Hidden causes of low back pain and sciatica – part 1: your neck

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Posted 01.02.2020

Hidden cause 1 = Your neck problem is causing your leg pain and sciatica

I spent 7 years studying the human body (3 years as an undergraduate studying Human Musculoskeletal Science and 4 years training to be a Chiropractor) and I have spent 7 years treating patients with back pain and sciatica. With this experience I now see and understand in greater detail how the law of cause and effect works in your body when it comes to low back pain and sciatica.

So infrequently is the cause of someone’s lower back pain actually coming from the lower back. Of course there will be local issues which will be labelled as ‘the cause’ for example a disc bulge. But what caused that, it didn’t just happen did it?! Once you start asking why, then it is harder to go back and look at things simply – and as I said, in my experience, the real causes of lower back pain and sciatica are very rarely just in the lower back.

The following examples in this mini 4 part blog series for me now are ‘bread and butter’ and I routinely screen for them and see them as underlying issues when I examine someone suffering with recent or historic low back pain or sciatica.  I class them as ‘hidden’ as I really only understood them whilst in clinical practice (even after 7 years of studying the human body) and each made me raise at least an eyebrow!

Hidden cause 1 = Your neck problem is causing your leg pain and sciatica, explained.

‘Ok’ I hear yourself say, ‘explain that one then! How can your neck be causing sciatica? The nerves in the neck go down into the arm right? And the joints in your neck are nowhere near the lower back.’

Correct. But as it turns out you don’t need 7 years of training to understand how this can happen. For me, I use either common sense or my ‘proof is in the pudding’ process to see if any test, treatment or advice should be given.

Here are 2 tests so you can see for yourself how the neck can affect the lower back.

1. Take any bag with 2-5kg of weight in it and hold it close to your body with your forearms almost vertical pointing towards the ceiling. How long do you think you can hold it for if you needed to? 10 minutes? Half an hour? 2 hours?! Now we are going to change things. Reach your arms out in front of you so it is horizontal and you are holding the bag as far away from you as you can. Do you still think you could hold it as long now?! Even though it is the same weight, the further forwards it goes the harder your muscles have to work to keep it upright. Your head is about the same weight as a bowling ball, and as such if your neck goes further forwards then the muscles have to pull even harder to keep it at the same level. These muscles will go all the way down your spine from the back of your head all the way down to the lower back. Which brings us to test 2:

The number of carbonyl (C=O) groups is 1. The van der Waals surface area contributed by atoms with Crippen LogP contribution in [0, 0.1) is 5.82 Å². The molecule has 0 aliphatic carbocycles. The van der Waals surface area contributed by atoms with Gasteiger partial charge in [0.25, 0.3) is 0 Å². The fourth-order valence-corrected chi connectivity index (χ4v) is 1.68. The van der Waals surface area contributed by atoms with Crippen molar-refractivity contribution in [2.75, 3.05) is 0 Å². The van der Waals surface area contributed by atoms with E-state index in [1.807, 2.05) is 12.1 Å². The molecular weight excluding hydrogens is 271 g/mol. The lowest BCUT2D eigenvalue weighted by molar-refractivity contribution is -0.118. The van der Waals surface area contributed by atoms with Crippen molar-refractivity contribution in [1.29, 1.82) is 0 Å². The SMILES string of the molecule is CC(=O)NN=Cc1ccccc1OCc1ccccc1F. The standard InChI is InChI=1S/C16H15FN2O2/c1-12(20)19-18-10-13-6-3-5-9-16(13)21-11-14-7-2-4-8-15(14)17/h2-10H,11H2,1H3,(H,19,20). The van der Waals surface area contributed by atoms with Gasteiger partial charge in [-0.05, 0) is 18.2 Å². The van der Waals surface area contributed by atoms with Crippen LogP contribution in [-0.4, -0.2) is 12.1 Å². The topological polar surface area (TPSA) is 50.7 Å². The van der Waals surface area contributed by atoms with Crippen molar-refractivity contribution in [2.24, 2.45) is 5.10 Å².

2. Put your thumbs or fingertips into the group of muscles right next to the spine in your lower back (about 2cm up from the back dimples and 2cm towards the centre). Either standing or sitting in a perfectly upright and relaxed position have a feel of how tight or relaxed these muscles are. Now lean the head forwards slightly and keeping looking straight ahead, and you can feel these muscles contract to pull you back.

These both show that all the spinal muscles work together and that the position of your neck directly effects the lower back.

So now we can clearly see that postural changes in the body above (i.e. in the neck through its position and muscular reaction) can have an effect below, in this case by putting additional muscular compressive force onto the lower back.

I am not saying that everyone with lower back pain and sciatica has a neck problem, nor implying that if you just treat the neck without treating the lower back then you will sort out the pain – however if you don’t look for it as a problem then you will never find it, and this is often why problems will come back even after the healing time which has been advised.

Once pressure has built up in the lower back causing you low back pain or sciatica you need it to be assessed and treated properly by a professional for the best resolution. However if we are truly understanding the law of cause and effect then we need to look a little higher up sometimes to see why the problem may have arisen in the first place.

Andrew Harlow – Derby Chiropractor

Andrew made me feel comfortable immediately, listening carefully and giving me time to explain my concerns. He asked questions to elicit the exact nature of my problems and after treatment gave me advice on how to avoid problems in the future. His understanding, patience, and holistic approach has ensured I got better after treatment and also am able to keep active and fit. - Kate Tollervey

I have seen a lot of people over the years and like Andrew’s approach as he is extremely logical and always finds the root cause of the problem. Very happy to be back on the golf course. - Sam Warrington

Andrew dealt with me in a professional manor and was incredibly knowledgeable and thorough in his treatment. Highly recommended. Thank you very much. - Christine Charles

I have been treated by him over the last 6 years and have always been very impressed. - Robert Cooper